In the natural, the sins of the father (and usually the grandfather) have been visited upon the children. Some grow up and fall into the same distructive snare of 'drunkenness'. Others manage to avoid drunkenness and bear the scars of neglect and abuse that lead them to be adults unable to trust and form healthy relationships, or who seek out unhealthy and distructive relationships. Some have their self image crushed beneath accusations of stupid and worthless that battered them until they can think of themselves in no other terms.

 

Truely, the sins of the father HAVE been visited on the children ... to the third and fourth generation.

 

But God. We say that a lot in my church. But God.

But God can step in and deliver a child of God from alcohol or drug addiction and break that pattern instantly. His son/daughter does not need to know the curse that he knew. His children can know the blessings. They can be the first of those thousand promised generations.

(as the first generation in my family to follow Christ, this promise means a lot to me).

 

But God can redefine, not just a little, but radically, who we are. We are not stupid, lazy or worthless. We are Gods Masterpiece. The Elect, Chosen, Children of the King. God HIMSELF, shed his blood to purchase us. God felt that NOTHING was more valuable than we were. He paid all to redeem us. That is who we are.

 

So we are all born under a curse, but we are under no obligation to live and die under that curse. God is prepared to show Love and Mercy to a thousand generations of those who love him and keep his commandments.

 

Life application always made those verses perfectly clear to me.

 

Arthur

  • Like 1

Share this post


Link to post

From my humble and not nearly as well versed as either of you I tend to look at it this way. There are mistakes I see my mother made in raising me, not that she was not a believer, but she had baggage. I won't go into it, but it formed my perceptions, resentments. And led me away from Christ. Now I found my way back but that baggage is also present in my son's personality, and now I pray to bring him back so in fact it is visited upon the generations who follow BUT, God provides a way through Christ to stop it and come back.

Share this post


Link to post

I’m not sure it’s truly understood this generation to generation/curses and blessings thing. The Lord God never deviates from the way He does things. Why does He hold the sins of the father over the sons? The sons didn’t necessarily do anything to cause what God would hold over them.

 

But doesn’t everyone who is the son of man (Adam) receive the life that Adam and Eve were left with (ashes to ashes dust to dust) after the Life they originally had they lost, or died from? Hence every living being that has received that life must experience the same, because that is the life one has.

 

Look at scripture and see that the Lord God sees the northern populous as Gog and Magog the father of those from Noah’s generation to go into those areas. Hence God not only refers to them by their patriarch but sees them through their patriarchs. He even sees us through Jesus Christ His own Son in whom He is well pleased. God looks to the Hebrews through Abraham Isaac and Jacob, by calling them the Children of Israel of which He named Jacob. So, it’s His view of a population through the fathers of such populations that God sees them. Even the availability of Grace to the whole world today, all today Jew and Gentile are sons of Noah who found Grace in God’s sight. Even when Joseph was considering what to do in Mary’s case (from Mat:1:20) “behold, the angel of the Lord appeared unto him in a dream, saying, Joseph, thou son of David,” it was a generational follow through wasn’t it? If the Lord God didn’t hold the sons to the lives of the father, then how can we be assured of our own receiving of the Life of Christ via the Holy Spirit?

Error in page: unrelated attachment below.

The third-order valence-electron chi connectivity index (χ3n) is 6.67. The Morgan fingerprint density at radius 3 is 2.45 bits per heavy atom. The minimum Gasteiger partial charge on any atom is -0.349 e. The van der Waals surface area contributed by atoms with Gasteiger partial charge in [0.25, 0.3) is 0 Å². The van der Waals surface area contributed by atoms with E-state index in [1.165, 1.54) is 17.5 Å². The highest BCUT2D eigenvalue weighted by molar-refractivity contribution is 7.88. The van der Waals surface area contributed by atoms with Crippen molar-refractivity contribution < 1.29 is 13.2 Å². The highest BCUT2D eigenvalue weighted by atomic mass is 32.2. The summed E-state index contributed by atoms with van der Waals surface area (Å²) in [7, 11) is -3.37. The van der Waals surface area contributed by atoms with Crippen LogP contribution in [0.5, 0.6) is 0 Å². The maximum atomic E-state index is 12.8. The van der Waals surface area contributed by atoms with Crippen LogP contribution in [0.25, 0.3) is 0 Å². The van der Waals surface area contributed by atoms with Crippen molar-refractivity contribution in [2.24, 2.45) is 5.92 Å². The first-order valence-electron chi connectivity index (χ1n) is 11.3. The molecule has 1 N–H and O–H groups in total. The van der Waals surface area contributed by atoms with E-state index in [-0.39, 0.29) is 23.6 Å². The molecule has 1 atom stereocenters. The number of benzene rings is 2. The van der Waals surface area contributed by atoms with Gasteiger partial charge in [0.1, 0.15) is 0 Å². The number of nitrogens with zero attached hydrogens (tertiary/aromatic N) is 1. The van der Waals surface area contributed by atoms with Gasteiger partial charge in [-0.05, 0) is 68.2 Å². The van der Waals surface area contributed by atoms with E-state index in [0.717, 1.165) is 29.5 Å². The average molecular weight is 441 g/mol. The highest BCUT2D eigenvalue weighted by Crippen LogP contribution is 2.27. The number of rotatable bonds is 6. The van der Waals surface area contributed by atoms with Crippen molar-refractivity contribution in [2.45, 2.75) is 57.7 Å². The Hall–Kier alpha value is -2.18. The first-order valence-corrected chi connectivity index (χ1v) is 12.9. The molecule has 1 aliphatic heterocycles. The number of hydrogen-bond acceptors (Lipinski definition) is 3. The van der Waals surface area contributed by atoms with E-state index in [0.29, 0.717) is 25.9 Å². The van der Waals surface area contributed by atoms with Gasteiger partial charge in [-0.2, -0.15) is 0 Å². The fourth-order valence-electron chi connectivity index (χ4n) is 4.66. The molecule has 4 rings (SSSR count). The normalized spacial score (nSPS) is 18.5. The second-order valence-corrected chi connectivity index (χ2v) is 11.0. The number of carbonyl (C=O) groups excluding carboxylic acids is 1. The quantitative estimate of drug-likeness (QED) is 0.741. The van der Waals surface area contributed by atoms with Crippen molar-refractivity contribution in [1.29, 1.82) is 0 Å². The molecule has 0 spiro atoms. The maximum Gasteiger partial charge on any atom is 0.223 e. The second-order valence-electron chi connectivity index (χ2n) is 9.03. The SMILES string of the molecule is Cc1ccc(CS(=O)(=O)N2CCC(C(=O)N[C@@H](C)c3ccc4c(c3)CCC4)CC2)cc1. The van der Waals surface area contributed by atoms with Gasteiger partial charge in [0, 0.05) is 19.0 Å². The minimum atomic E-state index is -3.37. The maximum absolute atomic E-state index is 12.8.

Hence the life you are born into in the world that you receive is assured its return to the ground, because that is the life your fathers had. But if one is born of the Holy Spirit one is assured the Life received, because it is the Life the Father has that is in the Son and those who have received the Life of the Son. In which of course, there is no condemnation, as there is in the life received when one comes into the world via the will of the flesh.

 

And it’s in that same context does the Lord our God speak of such things.

Share this post


Link to post

Create an account or sign in to comment

You need to be a member in order to leave a comment

Create an account

Sign up for a new account in our community. It's easy!

Register a new account

Sign in

Already have an account? Sign in here.

Sign In Now
Sign in to follow this  

  • Recently Browsing   0 members

    No registered users viewing this page.

  • Similar Topics

    • Jackie Hill Perry on Gospel Diversity for the Next Generation